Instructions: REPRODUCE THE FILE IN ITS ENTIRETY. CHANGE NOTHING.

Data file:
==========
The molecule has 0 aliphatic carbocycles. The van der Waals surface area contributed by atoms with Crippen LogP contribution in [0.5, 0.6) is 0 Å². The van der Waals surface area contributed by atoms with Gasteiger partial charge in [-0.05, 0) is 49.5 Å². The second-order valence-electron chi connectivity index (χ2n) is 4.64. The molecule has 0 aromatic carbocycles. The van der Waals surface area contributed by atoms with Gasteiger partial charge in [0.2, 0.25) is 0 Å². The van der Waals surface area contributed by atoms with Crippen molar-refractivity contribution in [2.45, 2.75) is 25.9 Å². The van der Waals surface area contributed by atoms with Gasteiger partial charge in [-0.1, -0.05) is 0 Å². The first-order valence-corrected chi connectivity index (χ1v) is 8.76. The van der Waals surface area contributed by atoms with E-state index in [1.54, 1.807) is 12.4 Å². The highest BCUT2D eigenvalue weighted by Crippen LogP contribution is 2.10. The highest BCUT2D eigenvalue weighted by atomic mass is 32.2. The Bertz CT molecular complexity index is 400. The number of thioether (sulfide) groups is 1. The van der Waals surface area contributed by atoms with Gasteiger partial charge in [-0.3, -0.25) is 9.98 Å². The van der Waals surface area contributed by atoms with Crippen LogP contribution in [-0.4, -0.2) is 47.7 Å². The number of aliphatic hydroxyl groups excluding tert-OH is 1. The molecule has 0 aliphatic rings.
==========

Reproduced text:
The molecule has 0 aliphatic carbocycles. The van der Waals surface area contributed by atoms with Crippen LogP contribution in [0.5, 0.6) is 0 Å². The van der Waals surface area contributed by atoms with Gasteiger partial charge in [-0.05, 0) is 49.5 Å². The second-order valence-electron chi connectivity index (χ2n) is 4.64. The molecule has 0 aromatic carbocycles. The van der Waals surface area contributed by atoms with Gasteiger partial charge in [0.2, 0.25) is 0 Å². The van der Waals surface area contributed by atoms with Crippen molar-refractivity contribution in [2.45, 2.75) is 25.9 Å². The van der Waals surface area contributed by atoms with Gasteiger partial charge in [-0.1, -0.05) is 0 Å². The first-order valence-corrected chi connectivity index (χ1v) is 8.76. The van der Waals surface area contributed by atoms with E-state index in [1.54, 1.807) is 12.4 Å². The highest BCUT2D eigenvalue weighted by Crippen LogP contribution is 2.10. The highest BCUT2D eigenvalue weighted by atomic mass is 32.2. The Bertz CT molecular complexity index is 400. The number of thioether (sulfide) groups is 1. The van der Waals surface area contributed by atoms with Gasteiger partial charge in [-0.3, -0.25) is 9.98 Å². The van der Waals surface area contributed by atoms with Crippen LogP contribution in [-0.4, -0.2) is 47.7 Å². The number of aliphatic hydroxyl groups excluding tert-OH is 1. The molecule has 0 aliphatic rings.